[slideshow id=”National YIR”]
From wars and elections to scandals and triumphs, a look at some of the more dramatic events of the Jewish year 5773.
• Islamists throw a homemade grenade into a Jewish supermarket near Paris, injuring one. The incident is part of a major increase in attacks on Jews in France in 2012.
• William Herskowitz, a member of an internship program in Israel for American Jews, shoots dead a hotel employee in the Israeli resort city of Eilat and then kills himself following a standoff with police.
• Arlen Specter, the longtime moderate Jewish Republican senator from Pennsylvania whose surprise late-life party switch back to the Democrats helped pass President Barack Obama’s health-care reforms, dies at 82 following a long struggle with cancer. During his time in the Senate, Specter offered himself as a broker for Syria-Israel peace talks and led efforts to condition aid to the Palestinian Authority on its peace-process performance.
• Jewish groups pull out of a national interfaith meeting meant to bolster relations between Jews and Christians following a letter by Protestant leaders to Congress calling for an investigation into U.S. aid to Israel.
• Alvin Roth and Lloyd Shapley, American economists with ties to Israeli universities, win the Nobel Prize for economics.
• The Israeli Knesset votes to dissolve, sending Israel to new elections for the first time since 2009.
• Women of the Wall leader Anat Hoffman is arrested at the Western Wall and ordered to stay away from the site for 30 days after attempting to lead a women’s prayer group at the holy site in violation of Kotel rules. The incident, which is witnessed by dozens of American participants in town for the centennial celebration of the women’s Zionist group Hadassah, stokes outrage among liberal American Jewish groups.
• Israel, a heated issue throughout the U.S. presidential campaign, is mentioned 31 times by President Obama and Republican nominee Mitt Romney at the final presidential debate, which was devoted to foreign policy and held at Lynn University in Boca Raton, Fla. Both candidates sought to score points on the issue, but actual policy differences seemed to be in short supply.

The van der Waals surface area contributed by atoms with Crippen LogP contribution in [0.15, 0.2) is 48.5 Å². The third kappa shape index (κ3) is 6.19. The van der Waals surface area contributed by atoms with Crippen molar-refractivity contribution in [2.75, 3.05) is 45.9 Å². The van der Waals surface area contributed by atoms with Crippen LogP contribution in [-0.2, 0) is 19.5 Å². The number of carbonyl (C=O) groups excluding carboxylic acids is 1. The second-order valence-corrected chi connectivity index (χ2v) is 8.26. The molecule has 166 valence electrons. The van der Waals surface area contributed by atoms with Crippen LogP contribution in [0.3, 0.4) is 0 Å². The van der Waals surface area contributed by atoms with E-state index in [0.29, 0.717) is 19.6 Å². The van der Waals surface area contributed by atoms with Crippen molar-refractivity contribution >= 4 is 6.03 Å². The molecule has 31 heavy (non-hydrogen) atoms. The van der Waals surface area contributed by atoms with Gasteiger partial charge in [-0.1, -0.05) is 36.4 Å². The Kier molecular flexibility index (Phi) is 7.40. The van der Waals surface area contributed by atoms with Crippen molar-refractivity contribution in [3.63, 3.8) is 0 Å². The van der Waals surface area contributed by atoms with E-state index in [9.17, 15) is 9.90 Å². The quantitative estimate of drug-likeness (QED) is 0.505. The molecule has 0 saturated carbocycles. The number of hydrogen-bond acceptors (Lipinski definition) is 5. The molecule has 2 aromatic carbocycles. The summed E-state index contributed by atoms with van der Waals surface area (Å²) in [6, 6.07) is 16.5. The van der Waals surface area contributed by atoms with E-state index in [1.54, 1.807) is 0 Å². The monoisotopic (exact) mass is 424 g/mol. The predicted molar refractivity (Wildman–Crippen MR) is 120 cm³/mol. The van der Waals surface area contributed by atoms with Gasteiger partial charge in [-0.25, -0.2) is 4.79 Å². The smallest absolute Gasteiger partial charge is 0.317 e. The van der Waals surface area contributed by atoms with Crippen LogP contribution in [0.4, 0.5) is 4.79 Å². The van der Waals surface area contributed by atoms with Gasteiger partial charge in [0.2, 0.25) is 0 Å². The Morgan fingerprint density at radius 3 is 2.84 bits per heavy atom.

• With a charter flight of some 240 Ethiopian immigrants, the Israeli government launches what it says is the final stage of mass immigration from Ethiopia to Israel. The following summer, the Jewish Agency announces that the last Ethiopian aliyah flight will take place in August 2013.
• Hurricane Sandy hits the East Coast, killing more than 100 people and causing an estimated $50 billion in damages. The populous Jewish areas of New York and New Jersey see extreme damage, and a Jewish man and woman are killed by a falling tree in Brooklyn. Synagogues and Jewish organizations nationwide join efforts to raise money to help victims of the super storm.
• Moscow’s Jewish Museum and Tolerance Center opens to great fanfare.
• President Obama is re-elected, with exit polls giving the incumbent about 68 percent of the Jewish vote — down from the estimated 74 percent to 78 percent in 2008. Many of the campaign battles between Jewish surrogates were fought over Middle East issues, but
surveys suggested that, like most other voters, American Jews were most concerned with
• Major League Baseball player Delmon Young pleads guilty to misdemeanor charges related to an incident in New York in which the Detroit Tigers’ designated hitter yells anti-Semitic slurs at a group of tourists talking to a homeless panhandler wearing a yarmulke. Young is sentenced in Manhattan Criminal Court to 10 days of community service and ordered to participate in a mandatory restorative justice program run by the Museum of Tolerance in New York.
• After days of stepped-up rocket attacks from Gaza, Israel launches Operation Pillar of Defense with a missile strike that kills the head of Hamas’ military wing in Gaza, Ahmed Jabari. In all, six Israelis and an estimated 149 to 177 Palestinians are killed during the weeklong exchange of fire. Egypt helps broker the cease-fire between the two sides.
• A constitutional court in Poland bans shechitah, Jewish ritual slaughter, along with Muslim ritual slaughter. An effort in July to overturn the ban fails.
• The decision by Egyptian President Mohamed Morsi to grant himself near absolute powers dismays U.S. and Israeli observers just days after Morsi is lauded for helping broker a Hamas-Israel cease-fire. Morsi backtracks in December, but the move helps stoke popular discontent in Egypt with the country’s first democratically elected president.